Simple Heuristics That Make Us Smart (Evolution and Cognition Series) Hardcover – 28 Oct 1999
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"How do people cope in the real, complex world of confusing and overwhelming information and rapidly approaching deadlines? This important book starts a new quest for answers. Here, Gigerenzer, Todd, and their lively research group show that simple heuristics are powerful tools that do surprisingly well. The field of decision making will never be the same again."--Donald A. Norman, author of Things Make Us Smart and The Invisible Computer"Gigerenzer & Todds volume represents a major advance in our understanding of human reasoning, with many genuinely new ideas on how people think and an impressive body of data to back them up. Simple Heuristics is indispensable for cognitive psychologists, economists, and anyone else interested in reason and rationality."--Steven Pinker, author of How the Mind Works and Words and Rules"In the past few years, the theory of rational (sensible) human behavior has broken loose from the illusory and empirically unsupported notion that deciding rationally means maximizing expected utility. Research has learned to take seriously and study empirically how real human beings ... actually address the vast complexities of the world they inhabit. Simple Heuristics ... offers a fascinating introduction to this revolution in cognitive science, striking a great blow for sanity in the approach to human rationality."--Herbert A. Simon, Carnegie Mellon University, and Nobel Laureate in Economics"This book is a major contribution to the theory of bounded rationality. It illustrates that the surprising efficiency of fast and simple procedures is due to their fit with the structure of the environment in which they are used. The emphasis on this ecological rationality is an advance in a promising and already fruitful new direction of research."--Reinhard Selten, Professor of Economics at the University of Bonn, and Nobel Laureate in Economics"The underlying argument of the book is that the environments in which we evolved and in which we now live have certain regularities, and that decision making mechanisms--both evolved mechanisms, and the mechanisms that we actually use today--take advantage of these environmental regularities. Most of the book illustrates this argument by showing that in many circumstances shortcut decision making mechanisms (the 'simple heuristics' of the title) are remarkably accurate...This book by Gigerenzer and his associates marks a significant advance in the analysis." -- Paul H. Rubin, Journal of Bioeconomics, Vol 2, 2000"Gigerenzer et al. take on a heroic effort of creating a grand theory of mind ..."--Contemporary Psychology, APA Review of Books
About the Author
Dr. Gerd Gigerenzer is the Director of the Center for Adaptive Behavior and Cognition, Max Planck Institute for Human Development. Dr. Peter M. Todd is Research Scientist at the Max Planck Institute for Human Development.
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Most helpful customer reviews on Amazon.com
Are we really that flawed that in order to figure out which pizza to order you need to do multiple regression analysis?
Or do we survive (and have for millennia) because we are part of the order of things, and as such, have innately within us, the correct mechanisms to figure out things.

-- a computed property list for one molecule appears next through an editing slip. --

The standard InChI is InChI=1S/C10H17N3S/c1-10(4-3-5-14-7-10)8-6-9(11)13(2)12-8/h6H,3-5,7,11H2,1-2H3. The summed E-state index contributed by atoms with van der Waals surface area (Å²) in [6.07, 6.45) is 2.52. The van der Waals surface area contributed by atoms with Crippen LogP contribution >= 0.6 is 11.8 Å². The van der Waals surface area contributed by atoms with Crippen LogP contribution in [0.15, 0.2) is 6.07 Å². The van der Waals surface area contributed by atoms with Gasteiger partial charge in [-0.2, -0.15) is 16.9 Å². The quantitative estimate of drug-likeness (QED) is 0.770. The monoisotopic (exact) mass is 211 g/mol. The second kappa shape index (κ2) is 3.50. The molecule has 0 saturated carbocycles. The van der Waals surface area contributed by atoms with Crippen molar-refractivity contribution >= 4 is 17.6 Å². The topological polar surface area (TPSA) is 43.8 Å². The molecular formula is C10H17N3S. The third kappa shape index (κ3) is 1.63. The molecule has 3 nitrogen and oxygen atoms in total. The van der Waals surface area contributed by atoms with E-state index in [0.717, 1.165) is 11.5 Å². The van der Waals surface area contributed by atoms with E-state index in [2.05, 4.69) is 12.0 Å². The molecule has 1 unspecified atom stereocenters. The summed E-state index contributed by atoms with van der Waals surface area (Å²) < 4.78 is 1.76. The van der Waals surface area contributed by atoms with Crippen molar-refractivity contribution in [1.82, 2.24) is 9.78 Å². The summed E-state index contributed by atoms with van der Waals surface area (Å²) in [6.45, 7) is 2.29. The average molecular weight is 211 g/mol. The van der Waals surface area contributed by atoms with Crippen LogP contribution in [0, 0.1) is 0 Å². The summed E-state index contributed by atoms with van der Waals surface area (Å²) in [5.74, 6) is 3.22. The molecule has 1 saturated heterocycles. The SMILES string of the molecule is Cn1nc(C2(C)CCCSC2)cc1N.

Or, are these mechanisms outdated in Modern society?
Gigerenzer makes a very compelling argument for, not against, Heuristics.
We are not flawed beyond repair in our thinking process.
But maybe some that espouse 'biases' are.
We do not have (or need) a computer-like brain, or worse, have a moral dictate to be an efficient being (even when such an attempt actually makes us less efficient!)
I give it two stars because it presents a truly innovative approach to the science of decision making and, though almost impossible to finish, it taught me something new.
Let me elaborate. Many standard approaches are radically different from how we, as intelligent beings, think. Many (most) formal decision making algorithms are based on machine learning approaches, which simply process the data, ignoring the data collection task. They are data hungry. Give them the perfect data set and they can break records (or beat players at the game called Go).
Alternatively, the fast and frugal heuristics take into account that information might be hard to come by in the first place. Moreover, these heuristics are much easier to follow in real life. They are based on three simple principles:
(1) Simple search rules,
(2) Simple stopping rules, and
(3) Simple decision rules.
The primary reasons one should care about fast and frugal heuristics is that they:
(A) Are ecologically rational, meaning they can be implemented with limited time, mental effort, and other resources,
(B) In many cases perform as well as more sophisticated algorithms, and
(C) Provide insight into real life intelligences.
The heuristics presented here are not necessarily going to win in top Artificial Intelligence (AI) competitions, but are still surprisingly useful. These heuristics are more biological-like AI.
They appear to overstate the extent to which their evidence generalizes. They test their stock market heuristic on a mere six months worth of data. If they knew much about stock markets, they'd realize that there are a lot more bad heuristics which work for a few years at a time than there are good heuristics. I'll bet that theirs will do worse than random in most decades.
The book's conclusions can be understood by skimming small parts of the book. Most of the book is devoted to detailed discussions of the evidence. I suggest following the book's advice when reading it - don't try to evaluate all the evidence, just pick out a few pieces.
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